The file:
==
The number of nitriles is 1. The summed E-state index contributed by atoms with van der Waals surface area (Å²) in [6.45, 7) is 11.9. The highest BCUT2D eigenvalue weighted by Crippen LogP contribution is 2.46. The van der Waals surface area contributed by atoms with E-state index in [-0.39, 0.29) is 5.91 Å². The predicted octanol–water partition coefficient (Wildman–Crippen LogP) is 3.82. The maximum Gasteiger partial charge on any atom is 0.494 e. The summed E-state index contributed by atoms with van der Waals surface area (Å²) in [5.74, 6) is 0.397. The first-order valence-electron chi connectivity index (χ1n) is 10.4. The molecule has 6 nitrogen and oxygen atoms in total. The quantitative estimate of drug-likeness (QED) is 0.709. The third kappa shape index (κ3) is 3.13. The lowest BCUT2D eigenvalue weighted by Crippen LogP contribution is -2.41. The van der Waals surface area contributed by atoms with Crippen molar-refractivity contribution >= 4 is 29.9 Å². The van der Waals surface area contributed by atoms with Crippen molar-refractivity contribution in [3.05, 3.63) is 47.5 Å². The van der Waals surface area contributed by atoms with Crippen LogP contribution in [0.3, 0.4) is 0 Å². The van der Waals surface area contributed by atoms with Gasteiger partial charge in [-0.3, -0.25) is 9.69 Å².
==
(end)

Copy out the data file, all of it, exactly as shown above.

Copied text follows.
The number of nitriles is 1. The summed E-state index contributed by atoms with van der Waals surface area (Å²) in [6.45, 7) is 11.9. The highest BCUT2D eigenvalue weighted by Crippen LogP contribution is 2.46. The van der Waals surface area contributed by atoms with E-state index in [-0.39, 0.29) is 5.91 Å². The predicted octanol–water partition coefficient (Wildman–Crippen LogP) is 3.82. The maximum Gasteiger partial charge on any atom is 0.494 e. The summed E-state index contributed by atoms with van der Waals surface area (Å²) in [5.74, 6) is 0.397. The first-order valence-electron chi connectivity index (χ1n) is 10.4. The molecule has 6 nitrogen and oxygen atoms in total. The quantitative estimate of drug-likeness (QED) is 0.709. The third kappa shape index (κ3) is 3.13. The lowest BCUT2D eigenvalue weighted by Crippen LogP contribution is -2.41. The van der Waals surface area contributed by atoms with Crippen molar-refractivity contribution >= 4 is 29.9 Å². The van der Waals surface area contributed by atoms with Crippen molar-refractivity contribution in [3.05, 3.63) is 47.5 Å². The van der Waals surface area contributed by atoms with Crippen LogP contribution in [0.3, 0.4) is 0 Å². The van der Waals surface area contributed by atoms with Gasteiger partial charge in [-0.3, -0.25) is 9.69 Å².